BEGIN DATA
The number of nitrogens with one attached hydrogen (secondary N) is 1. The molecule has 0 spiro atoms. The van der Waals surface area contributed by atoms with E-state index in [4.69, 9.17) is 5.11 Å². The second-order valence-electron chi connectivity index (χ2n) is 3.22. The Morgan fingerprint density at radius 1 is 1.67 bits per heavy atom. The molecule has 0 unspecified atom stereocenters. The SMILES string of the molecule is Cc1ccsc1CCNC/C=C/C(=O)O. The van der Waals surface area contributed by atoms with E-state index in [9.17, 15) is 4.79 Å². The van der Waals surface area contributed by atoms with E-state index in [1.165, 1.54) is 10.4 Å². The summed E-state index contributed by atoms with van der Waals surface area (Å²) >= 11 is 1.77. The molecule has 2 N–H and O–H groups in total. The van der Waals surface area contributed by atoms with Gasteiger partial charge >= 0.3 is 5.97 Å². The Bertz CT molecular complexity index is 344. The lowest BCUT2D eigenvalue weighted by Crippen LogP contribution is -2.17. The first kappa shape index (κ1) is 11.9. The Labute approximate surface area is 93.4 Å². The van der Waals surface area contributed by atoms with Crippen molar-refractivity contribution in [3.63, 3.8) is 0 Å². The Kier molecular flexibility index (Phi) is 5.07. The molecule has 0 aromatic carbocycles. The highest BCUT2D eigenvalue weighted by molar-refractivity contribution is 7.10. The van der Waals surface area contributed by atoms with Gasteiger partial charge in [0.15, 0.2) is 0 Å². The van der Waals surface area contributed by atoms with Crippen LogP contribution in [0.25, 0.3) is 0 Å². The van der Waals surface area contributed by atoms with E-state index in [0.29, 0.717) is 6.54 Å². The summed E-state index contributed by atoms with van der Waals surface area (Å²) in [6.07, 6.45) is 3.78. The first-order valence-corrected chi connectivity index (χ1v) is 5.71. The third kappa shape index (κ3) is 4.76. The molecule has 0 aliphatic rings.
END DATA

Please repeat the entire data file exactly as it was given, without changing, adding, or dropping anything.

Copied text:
The number of nitrogens with one attached hydrogen (secondary N) is 1. The molecule has 0 spiro atoms. The van der Waals surface area contributed by atoms with E-state index in [4.69, 9.17) is 5.11 Å². The second-order valence-electron chi connectivity index (χ2n) is 3.22. The Morgan fingerprint density at radius 1 is 1.67 bits per heavy atom. The molecule has 0 unspecified atom stereocenters. The SMILES string of the molecule is Cc1ccsc1CCNC/C=C/C(=O)O. The van der Waals surface area contributed by atoms with E-state index in [9.17, 15) is 4.79 Å². The van der Waals surface area contributed by atoms with E-state index in [1.165, 1.54) is 10.4 Å². The summed E-state index contributed by atoms with van der Waals surface area (Å²) >= 11 is 1.77. The molecule has 2 N–H and O–H groups in total. The van der Waals surface area contributed by atoms with Gasteiger partial charge >= 0.3 is 5.97 Å². The Bertz CT molecular complexity index is 344. The lowest BCUT2D eigenvalue weighted by Crippen LogP contribution is -2.17. The first kappa shape index (κ1) is 11.9. The Labute approximate surface area is 93.4 Å². The van der Waals surface area contributed by atoms with Crippen molar-refractivity contribution in [3.63, 3.8) is 0 Å². The Kier molecular flexibility index (Phi) is 5.07. The molecule has 0 aromatic carbocycles. The highest BCUT2D eigenvalue weighted by molar-refractivity contribution is 7.10. The van der Waals surface area contributed by atoms with Gasteiger partial charge in [0.15, 0.2) is 0 Å². The van der Waals surface area contributed by atoms with Crippen LogP contribution in [0.25, 0.3) is 0 Å². The van der Waals surface area contributed by atoms with E-state index in [0.29, 0.717) is 6.54 Å². The summed E-state index contributed by atoms with van der Waals surface area (Å²) in [6.07, 6.45) is 3.78. The first-order valence-corrected chi connectivity index (χ1v) is 5.71. The third kappa shape index (κ3) is 4.76. The molecule has 0 aliphatic rings.